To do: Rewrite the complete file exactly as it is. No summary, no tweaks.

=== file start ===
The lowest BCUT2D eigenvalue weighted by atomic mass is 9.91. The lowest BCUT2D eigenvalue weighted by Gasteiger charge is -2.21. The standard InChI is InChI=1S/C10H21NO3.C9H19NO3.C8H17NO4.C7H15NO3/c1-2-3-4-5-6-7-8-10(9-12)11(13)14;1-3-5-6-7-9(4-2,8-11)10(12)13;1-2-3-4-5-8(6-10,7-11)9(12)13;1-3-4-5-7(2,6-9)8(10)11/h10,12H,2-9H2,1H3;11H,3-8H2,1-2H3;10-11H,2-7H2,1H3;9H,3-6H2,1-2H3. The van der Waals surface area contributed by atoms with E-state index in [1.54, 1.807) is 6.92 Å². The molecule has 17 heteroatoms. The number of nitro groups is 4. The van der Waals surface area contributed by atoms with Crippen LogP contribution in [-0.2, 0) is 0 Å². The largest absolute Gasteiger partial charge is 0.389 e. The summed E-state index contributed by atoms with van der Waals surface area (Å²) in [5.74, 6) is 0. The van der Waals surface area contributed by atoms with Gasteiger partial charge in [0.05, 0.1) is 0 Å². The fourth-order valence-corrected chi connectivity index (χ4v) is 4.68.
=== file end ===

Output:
The lowest BCUT2D eigenvalue weighted by atomic mass is 9.91. The lowest BCUT2D eigenvalue weighted by Gasteiger charge is -2.21. The standard InChI is InChI=1S/C10H21NO3.C9H19NO3.C8H17NO4.C7H15NO3/c1-2-3-4-5-6-7-8-10(9-12)11(13)14;1-3-5-6-7-9(4-2,8-11)10(12)13;1-2-3-4-5-8(6-10,7-11)9(12)13;1-3-4-5-7(2,6-9)8(10)11/h10,12H,2-9H2,1H3;11H,3-8H2,1-2H3;10-11H,2-7H2,1H3;9H,3-6H2,1-2H3. The van der Waals surface area contributed by atoms with E-state index in [1.54, 1.807) is 6.92 Å². The molecule has 17 heteroatoms. The number of nitro groups is 4. The van der Waals surface area contributed by atoms with Crippen LogP contribution in [-0.2, 0) is 0 Å². The largest absolute Gasteiger partial charge is 0.389 e. The summed E-state index contributed by atoms with van der Waals surface area (Å²) in [5.74, 6) is 0. The van der Waals surface area contributed by atoms with Gasteiger partial charge in [0.05, 0.1) is 0 Å². The fourth-order valence-corrected chi connectivity index (χ4v) is 4.68.